TDOT Region Three Vehicles Begin Using Cleaner Burning Biodiesel Fuel

Sunday, April 29, 2007 | 07:00pm

Nashville, Tenn. – The Tennessee Department of Transportation (TDOT) announced today it has expanded the use of alternative fuels to TDOT vehicles in Nashville. Biodiesel, which is made from renewable sources such as soybean oil and other materials, burns cleaner than traditional diesel and requires little or no engine modifications. TDOT first began using biodiesel in 2005 in more than 130 fleet vehicles in East Tennessee as part of the Pilot Fleet Program.

“It’s imperative that government and businesses begin identifying ways to improve air quality,” said TDOT Commissioner Gerald Nicely. “Using biodiesel is an effective way TDOT can reduce harmful emissions and protect our environment.”

The type of biodiesel fuel that is used in TDOT’s vehicles is B20, which is a blend of 20% biodiesel and 80% diesel fuel. Currently, 81 vehicles in the Nashville area are using the biodiesel B20 mix, including heavy-duty dump trucks and large pieces of equipment, such as bull dozers and back hoes.

Studies have shown that the use of biodiesel can substantially benefit human health and have less negative impact on the environment than regular diesel. Biodiesel emits lower levels of carbon monoxide, unburned hydrocarbons, and particulate matter than regular petroleum diesel.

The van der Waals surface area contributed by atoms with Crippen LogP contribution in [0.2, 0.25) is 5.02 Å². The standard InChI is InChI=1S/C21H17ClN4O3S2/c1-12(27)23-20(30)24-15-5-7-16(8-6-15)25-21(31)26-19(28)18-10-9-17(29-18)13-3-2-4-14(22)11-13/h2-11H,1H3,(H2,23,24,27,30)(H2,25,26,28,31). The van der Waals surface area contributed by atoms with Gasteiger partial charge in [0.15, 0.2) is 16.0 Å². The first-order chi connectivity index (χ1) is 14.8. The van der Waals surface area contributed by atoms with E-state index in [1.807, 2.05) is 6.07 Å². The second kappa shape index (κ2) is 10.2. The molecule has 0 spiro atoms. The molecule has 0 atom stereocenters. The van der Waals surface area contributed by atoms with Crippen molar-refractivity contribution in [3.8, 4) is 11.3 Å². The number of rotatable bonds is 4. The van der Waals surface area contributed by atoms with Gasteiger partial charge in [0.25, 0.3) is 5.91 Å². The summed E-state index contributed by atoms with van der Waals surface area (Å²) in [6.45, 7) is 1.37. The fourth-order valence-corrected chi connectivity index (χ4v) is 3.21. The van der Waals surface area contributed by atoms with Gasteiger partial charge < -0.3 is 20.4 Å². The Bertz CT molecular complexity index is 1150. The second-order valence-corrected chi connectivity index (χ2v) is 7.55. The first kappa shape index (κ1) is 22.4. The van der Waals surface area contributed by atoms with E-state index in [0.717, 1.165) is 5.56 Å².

“Protecting and improving air quality is vital for our health and environment,” said Ed Cole, TDOT Chief of Environment and Planning. “Using biodiesel in more of our vehicles will help TDOT make significant progress toward cleaner air by substantially reducing carbon dioxide emissions.”

Due to recent advancements in production, biodiesel has become more economical to use and is nearly equal to conventional diesel fuel in cost. Consequently, TDOT launched a Biodiesel Pilot Fleet Program in the Knoxville area in December 2005. After the program proved to be very successful, it was determined that more TDOT fleet vehicles statewide could benefit from this cleaner burning fuel.

“Switching more vehicles to cleaner burning biofuels is not only beneficial to the environment it also benefits the farmers who grow the materials used to create biodiesel,” Nicely added.

For more information regarding biodiesel fuel please visit

Types of Region Three vehicles using biodiesel fuel:

Heavy-duty dump trucks
Water trucks

Total currently participating in Region Three: 81 vehicles

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